So it must have been quite a moment when Andy presented those "hand-selected plants and berries" to Sandy Jamieson, distillery manager at Speyside and by all accounts as legendary in his own sphere as Andy is in his! As the article in The Scots Magazine tells us , Sandy "created and crafted a whole new spirit from those raw materials. It's all quite something". 

So, Andy met Sandy and the result was Byron's Gin - and for every bottle sold, a donation is made to BSBI's training programme so we can offer grants that help more botanists follow in Andy's footsteps and deepen their botanical knowledge. Click here and here for a couple of examples of botanical training courses that botanists were able to attend this year thanks to BSBI's training grants. 

Saturday 22 September 2018

BSBI Training Grants Helping Botanists in 2018: Sharon & Julie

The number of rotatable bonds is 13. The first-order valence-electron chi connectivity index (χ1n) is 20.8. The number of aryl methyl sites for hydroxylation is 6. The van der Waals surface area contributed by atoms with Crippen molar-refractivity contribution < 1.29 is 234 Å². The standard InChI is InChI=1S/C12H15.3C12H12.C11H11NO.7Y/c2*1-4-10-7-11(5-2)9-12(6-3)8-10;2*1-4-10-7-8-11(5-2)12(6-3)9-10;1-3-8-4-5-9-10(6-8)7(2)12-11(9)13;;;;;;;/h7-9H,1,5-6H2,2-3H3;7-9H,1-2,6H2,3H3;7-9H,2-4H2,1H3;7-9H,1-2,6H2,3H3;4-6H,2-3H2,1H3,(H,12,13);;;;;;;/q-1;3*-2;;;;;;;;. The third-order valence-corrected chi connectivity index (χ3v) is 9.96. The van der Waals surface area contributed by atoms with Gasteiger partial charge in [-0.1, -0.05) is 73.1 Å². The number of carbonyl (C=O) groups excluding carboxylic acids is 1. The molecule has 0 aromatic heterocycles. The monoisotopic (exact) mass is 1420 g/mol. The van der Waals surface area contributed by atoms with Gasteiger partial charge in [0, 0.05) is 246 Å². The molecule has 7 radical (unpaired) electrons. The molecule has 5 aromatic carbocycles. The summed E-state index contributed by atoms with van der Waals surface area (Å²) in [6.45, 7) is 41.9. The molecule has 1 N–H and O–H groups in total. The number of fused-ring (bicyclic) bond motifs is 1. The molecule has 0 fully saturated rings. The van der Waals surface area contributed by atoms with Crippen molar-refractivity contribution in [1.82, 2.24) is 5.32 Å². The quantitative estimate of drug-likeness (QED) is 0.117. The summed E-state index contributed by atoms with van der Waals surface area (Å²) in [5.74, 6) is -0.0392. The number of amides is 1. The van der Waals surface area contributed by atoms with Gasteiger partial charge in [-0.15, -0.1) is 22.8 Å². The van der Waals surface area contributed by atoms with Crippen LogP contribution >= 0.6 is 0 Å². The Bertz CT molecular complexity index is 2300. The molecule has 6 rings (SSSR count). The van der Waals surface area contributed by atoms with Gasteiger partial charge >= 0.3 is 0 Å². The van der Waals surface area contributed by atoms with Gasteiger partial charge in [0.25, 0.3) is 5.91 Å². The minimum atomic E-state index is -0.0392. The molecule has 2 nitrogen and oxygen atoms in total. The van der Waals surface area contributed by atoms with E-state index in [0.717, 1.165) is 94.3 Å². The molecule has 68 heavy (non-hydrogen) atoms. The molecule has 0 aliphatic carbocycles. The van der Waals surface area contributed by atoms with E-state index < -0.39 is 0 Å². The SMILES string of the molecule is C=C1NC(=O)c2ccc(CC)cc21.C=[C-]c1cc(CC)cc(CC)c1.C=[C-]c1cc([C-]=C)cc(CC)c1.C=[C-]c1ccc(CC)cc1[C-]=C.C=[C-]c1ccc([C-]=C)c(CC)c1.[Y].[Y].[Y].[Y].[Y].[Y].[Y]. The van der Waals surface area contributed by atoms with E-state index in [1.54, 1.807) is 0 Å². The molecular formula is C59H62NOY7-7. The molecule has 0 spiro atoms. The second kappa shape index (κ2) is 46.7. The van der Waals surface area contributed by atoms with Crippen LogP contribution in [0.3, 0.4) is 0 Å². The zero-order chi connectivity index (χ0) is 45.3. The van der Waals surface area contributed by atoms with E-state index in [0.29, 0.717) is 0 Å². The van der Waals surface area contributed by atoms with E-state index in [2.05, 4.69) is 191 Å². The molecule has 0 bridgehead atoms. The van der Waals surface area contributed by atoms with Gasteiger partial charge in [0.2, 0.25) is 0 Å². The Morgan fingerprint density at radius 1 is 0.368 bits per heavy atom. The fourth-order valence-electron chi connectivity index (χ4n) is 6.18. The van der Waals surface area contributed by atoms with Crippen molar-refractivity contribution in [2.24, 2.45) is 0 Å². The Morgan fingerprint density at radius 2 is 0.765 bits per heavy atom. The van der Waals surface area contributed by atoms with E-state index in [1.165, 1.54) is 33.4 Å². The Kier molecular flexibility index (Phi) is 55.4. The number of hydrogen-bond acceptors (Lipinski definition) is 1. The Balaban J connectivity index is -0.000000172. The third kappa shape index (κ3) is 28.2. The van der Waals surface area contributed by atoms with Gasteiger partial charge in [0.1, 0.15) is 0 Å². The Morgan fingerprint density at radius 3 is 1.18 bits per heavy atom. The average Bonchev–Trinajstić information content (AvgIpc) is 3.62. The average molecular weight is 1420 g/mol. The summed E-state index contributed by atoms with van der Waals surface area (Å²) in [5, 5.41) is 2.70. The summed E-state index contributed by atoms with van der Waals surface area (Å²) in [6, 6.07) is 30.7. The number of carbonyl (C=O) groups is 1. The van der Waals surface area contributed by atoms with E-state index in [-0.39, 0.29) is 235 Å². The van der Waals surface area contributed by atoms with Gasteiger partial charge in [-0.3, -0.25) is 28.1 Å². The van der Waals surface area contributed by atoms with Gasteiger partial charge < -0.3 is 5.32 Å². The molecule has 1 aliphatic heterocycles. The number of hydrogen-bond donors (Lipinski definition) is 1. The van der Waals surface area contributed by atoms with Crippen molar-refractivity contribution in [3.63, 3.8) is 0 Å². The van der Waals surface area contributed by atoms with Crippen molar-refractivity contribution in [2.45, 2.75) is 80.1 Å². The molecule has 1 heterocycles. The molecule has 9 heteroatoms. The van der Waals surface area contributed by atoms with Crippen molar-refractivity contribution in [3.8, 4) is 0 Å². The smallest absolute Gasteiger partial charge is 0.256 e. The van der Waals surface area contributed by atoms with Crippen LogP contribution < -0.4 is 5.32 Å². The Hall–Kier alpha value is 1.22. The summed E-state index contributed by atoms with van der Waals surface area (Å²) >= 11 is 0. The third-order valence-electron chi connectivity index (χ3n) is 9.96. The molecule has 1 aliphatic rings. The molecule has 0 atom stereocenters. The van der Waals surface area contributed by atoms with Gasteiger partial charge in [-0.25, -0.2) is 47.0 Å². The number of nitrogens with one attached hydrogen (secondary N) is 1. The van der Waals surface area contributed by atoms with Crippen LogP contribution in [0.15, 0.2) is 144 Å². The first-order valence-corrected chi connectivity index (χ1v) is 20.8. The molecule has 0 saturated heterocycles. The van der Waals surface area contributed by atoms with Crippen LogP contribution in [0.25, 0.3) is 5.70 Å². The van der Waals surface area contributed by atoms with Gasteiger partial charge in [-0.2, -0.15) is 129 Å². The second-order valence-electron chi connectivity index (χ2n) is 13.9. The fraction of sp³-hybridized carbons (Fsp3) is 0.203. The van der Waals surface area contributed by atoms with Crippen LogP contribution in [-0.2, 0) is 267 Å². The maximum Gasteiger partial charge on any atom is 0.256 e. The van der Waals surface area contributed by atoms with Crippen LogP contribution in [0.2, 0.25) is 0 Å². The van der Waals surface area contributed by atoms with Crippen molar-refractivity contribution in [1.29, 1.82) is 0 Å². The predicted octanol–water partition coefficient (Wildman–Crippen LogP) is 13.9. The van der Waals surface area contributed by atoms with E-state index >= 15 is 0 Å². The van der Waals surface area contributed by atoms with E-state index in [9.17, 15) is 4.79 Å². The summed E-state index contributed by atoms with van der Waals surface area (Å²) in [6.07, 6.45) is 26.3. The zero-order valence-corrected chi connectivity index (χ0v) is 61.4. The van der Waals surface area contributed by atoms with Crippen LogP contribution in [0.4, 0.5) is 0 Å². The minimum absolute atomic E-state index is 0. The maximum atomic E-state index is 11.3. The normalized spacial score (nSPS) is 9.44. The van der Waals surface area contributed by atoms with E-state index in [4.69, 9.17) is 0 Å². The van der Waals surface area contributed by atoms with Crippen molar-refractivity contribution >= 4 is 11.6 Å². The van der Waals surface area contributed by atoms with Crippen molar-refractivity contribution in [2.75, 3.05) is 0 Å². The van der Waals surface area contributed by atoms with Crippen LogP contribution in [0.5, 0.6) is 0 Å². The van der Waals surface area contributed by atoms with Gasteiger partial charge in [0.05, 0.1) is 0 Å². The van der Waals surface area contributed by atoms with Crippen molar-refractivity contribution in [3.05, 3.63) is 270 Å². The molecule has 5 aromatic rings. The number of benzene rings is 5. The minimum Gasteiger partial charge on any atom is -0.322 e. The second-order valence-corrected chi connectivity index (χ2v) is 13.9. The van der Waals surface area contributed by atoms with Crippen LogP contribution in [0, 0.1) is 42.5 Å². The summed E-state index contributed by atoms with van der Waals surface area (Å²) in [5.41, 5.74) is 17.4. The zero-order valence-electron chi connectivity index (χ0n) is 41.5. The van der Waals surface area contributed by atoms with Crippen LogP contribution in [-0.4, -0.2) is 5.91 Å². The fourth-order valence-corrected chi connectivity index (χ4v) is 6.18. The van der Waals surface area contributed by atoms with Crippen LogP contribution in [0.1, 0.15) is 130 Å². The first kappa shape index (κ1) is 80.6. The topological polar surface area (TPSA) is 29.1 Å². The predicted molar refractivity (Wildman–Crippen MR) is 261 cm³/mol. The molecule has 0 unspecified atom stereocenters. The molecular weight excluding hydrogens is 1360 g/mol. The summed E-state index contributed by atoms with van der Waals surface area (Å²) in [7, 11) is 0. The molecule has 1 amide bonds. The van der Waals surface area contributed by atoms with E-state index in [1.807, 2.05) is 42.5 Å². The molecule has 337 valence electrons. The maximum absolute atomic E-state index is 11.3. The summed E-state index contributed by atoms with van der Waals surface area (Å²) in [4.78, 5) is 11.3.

Botanists at Scar Close
Image: S. Yardy
In July, we heard from botanist Falgunee about the course in 'Identifying Higher Plants' which she was able to attend thanks to a BSBI Training Grant. Now we hear from Julie and Sharon about the Limestone Flora course they attended at FSC Malham Tarn under tutor Dr Ian Powell, again thanks to a BSBI Training Grant.

Over to Julie and Sharon:

"We attended the Limestone Flora course at Malham Tarn FSC in June/July 2018, being lucky enough to have received part funding from the BSBI. Julie undertook it as part of the MMU Certificate in Biological Recording, and Sharon partly as preparation for taking the Field Identification Skills Certificate (FISC).